Educating HK public about national security law 'crucial'
China Daily

Students from a school in Tung Chung, New Territories, Hong Kong Special Administrative Region, kick off a new semester by holding a flag-raising ceremony on Sept 2, 2019. [Photo provided to]

National legislators and political advisers in Hong Kong have highlighted the importance of strengthening education on and promoting the proposed national security law for the city.

Enabling the public, especially young people, to have a clear and correct understanding of the law will pave the way for its implementation, said deputies to the National People's Congress and members of the Chinese People's Political Consultative Conference National Committee.

They urged the SAR government to give priority to addressing the public's concerns and doubts about the legislation, while making it a part of the education for students.

NPC deputy Wong Yau-kar, who's also a member of the city's Basic Law Promotion Steering Committee, said a focal point is to tell the public clearly about the law's legislative intent, targeted crimes and enforcement details. The law is expected to target serious crimes that endanger national security, such as acts of secession, subversion and terrorism, and conspiracy with external forces.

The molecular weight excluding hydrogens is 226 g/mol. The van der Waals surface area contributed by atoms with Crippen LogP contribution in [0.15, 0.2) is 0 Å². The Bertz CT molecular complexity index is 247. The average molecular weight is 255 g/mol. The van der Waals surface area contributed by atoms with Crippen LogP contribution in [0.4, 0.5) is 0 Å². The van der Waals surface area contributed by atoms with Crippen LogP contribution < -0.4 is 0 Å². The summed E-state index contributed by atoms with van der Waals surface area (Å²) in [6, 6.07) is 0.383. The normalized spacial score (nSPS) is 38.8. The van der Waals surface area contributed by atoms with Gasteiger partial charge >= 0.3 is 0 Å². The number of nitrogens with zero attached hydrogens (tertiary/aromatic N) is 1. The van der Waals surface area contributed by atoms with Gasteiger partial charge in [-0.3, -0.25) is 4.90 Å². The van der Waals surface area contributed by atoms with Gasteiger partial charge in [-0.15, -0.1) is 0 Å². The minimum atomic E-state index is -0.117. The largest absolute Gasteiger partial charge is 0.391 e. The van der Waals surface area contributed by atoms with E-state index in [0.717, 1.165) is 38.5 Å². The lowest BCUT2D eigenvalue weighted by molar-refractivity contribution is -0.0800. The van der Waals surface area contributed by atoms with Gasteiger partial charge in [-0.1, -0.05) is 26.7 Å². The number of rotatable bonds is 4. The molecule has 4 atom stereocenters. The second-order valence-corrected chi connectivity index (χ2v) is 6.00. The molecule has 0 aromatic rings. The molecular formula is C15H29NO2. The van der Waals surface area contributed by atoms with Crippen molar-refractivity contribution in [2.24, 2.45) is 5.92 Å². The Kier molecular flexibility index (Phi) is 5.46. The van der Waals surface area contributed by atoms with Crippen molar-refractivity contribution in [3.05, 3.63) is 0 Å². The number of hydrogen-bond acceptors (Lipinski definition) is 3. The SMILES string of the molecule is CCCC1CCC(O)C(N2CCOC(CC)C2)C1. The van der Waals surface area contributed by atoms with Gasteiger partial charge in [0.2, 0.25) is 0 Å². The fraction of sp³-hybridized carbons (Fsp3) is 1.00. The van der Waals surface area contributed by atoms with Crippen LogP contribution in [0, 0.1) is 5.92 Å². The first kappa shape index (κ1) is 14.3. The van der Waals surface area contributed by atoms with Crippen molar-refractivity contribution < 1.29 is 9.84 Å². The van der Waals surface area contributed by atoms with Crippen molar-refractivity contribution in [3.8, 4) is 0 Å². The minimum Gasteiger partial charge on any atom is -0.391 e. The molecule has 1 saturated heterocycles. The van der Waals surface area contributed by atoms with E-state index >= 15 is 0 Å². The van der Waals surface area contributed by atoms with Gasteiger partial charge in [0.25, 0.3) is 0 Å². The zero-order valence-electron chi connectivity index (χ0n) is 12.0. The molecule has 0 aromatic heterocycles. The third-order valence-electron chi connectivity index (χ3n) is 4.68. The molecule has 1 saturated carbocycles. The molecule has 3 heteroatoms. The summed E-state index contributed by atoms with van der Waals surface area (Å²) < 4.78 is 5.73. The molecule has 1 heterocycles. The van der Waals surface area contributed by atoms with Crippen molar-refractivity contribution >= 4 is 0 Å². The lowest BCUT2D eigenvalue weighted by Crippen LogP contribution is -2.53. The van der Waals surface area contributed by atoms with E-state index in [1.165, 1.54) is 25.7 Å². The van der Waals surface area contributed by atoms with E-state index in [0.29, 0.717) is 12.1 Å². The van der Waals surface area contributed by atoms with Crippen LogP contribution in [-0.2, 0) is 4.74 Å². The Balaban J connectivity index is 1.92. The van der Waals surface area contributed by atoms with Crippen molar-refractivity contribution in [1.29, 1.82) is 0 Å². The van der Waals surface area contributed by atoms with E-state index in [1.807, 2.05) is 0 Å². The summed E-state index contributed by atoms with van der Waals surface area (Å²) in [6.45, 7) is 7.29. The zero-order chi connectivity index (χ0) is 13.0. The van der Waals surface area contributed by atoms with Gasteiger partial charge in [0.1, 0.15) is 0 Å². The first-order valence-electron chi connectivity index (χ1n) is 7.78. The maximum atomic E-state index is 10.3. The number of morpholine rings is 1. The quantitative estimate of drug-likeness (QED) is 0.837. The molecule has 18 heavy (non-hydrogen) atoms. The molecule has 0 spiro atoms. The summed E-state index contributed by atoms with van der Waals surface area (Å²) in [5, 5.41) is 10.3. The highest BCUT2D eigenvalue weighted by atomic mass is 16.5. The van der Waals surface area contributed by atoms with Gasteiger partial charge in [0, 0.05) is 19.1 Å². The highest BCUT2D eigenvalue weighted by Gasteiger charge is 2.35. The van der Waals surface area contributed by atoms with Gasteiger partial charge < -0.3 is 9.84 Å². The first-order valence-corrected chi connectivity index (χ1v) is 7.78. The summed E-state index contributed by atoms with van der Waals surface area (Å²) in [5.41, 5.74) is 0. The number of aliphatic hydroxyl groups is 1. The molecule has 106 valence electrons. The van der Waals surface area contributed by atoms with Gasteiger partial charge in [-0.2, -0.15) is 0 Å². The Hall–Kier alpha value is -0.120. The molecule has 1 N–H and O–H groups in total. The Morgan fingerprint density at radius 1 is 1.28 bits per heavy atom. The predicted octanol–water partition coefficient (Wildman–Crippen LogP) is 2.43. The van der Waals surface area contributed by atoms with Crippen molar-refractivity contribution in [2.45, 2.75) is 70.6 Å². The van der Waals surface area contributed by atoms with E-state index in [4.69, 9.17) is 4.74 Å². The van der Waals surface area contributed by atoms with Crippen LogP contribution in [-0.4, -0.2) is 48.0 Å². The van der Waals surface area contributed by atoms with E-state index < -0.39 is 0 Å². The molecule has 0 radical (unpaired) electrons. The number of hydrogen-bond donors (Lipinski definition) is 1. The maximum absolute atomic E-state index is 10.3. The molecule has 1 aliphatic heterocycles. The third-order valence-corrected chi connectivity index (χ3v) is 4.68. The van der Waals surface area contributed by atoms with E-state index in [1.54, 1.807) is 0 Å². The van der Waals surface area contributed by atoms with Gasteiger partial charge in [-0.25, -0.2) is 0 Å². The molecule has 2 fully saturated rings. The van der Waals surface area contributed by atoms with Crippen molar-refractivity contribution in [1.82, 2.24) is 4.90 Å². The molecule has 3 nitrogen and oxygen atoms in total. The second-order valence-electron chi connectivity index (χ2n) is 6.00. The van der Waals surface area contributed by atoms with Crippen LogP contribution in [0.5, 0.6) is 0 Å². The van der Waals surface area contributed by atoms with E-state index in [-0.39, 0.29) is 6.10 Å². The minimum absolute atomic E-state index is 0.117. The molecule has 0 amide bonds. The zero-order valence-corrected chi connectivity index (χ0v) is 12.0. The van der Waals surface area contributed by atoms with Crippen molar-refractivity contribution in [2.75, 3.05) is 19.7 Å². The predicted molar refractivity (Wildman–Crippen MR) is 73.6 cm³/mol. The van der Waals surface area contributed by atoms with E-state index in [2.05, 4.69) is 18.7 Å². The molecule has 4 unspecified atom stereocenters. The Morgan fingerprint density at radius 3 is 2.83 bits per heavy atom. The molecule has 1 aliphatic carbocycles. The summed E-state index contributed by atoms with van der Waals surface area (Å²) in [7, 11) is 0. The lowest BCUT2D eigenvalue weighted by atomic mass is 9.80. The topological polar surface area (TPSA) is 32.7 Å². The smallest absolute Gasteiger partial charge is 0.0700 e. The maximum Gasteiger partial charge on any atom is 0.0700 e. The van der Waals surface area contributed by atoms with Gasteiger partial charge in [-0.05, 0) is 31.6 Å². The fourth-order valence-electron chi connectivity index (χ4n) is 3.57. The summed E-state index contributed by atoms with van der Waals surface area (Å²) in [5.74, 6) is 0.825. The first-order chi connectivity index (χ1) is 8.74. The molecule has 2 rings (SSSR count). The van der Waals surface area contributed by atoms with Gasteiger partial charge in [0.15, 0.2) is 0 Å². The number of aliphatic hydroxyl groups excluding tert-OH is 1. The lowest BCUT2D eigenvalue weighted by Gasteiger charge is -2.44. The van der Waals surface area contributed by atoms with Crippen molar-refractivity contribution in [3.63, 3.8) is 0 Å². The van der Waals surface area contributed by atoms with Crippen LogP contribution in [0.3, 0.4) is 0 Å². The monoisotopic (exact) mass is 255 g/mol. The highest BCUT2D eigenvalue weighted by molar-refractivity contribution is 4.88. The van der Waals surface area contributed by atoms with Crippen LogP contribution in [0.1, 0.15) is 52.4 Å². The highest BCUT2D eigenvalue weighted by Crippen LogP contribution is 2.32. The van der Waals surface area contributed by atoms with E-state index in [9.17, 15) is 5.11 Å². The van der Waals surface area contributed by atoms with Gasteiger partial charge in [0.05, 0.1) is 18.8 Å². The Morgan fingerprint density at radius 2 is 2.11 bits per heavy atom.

With a deeper understanding of the legislation, Wong said it would be easier for the public to realize that their basic rights and freedom won't be affected. It would also reduce their chances of being misled by rumors about the law.

CPPCC National Committee member Peter Kung Wing-tak stressed the need to beef up education about the law on campuses, considering youngsters' pivotal role in the city's future development.

Educating students on the law should be included in the curricula of colleges, as well as liberal studies for secondary and primary students, he said.

Kung advised schools to invite legal practitioners to over related training courses for students to help them understand the law more accurately and comprehensively.

Another CPPCC member, Samuel Yung Wing-ki, would like the government to adopt a down-to-earth approach in promoting the law. He said a preachy style is hard to be accepted, especially among youngsters.

The authorities could highlight the importance of the law in an attractive way, such as through animation or microfi lming.

A leaf can be taken from the government's successful examples in the 1970s, such as the iconic litterbug cartoon character created for the "Keep Hong Kong Clean" campaign, and the promotional video for the "Two is Enough" family planning campaign, both of which had an impact at the time, said Yung.

The central government has said it will collect Hong Kong society's opinions on the proposed national security law on a citywide scale. As of Thursday, more than 130 suggestions from Hong Kong's NPC deputies and CPPCC National Committee members had been submitted to the central government's liaison office in the special administrative region. The office said all the proposals will be submitted to the NPC Standing Committee for reference when drafting the legislation.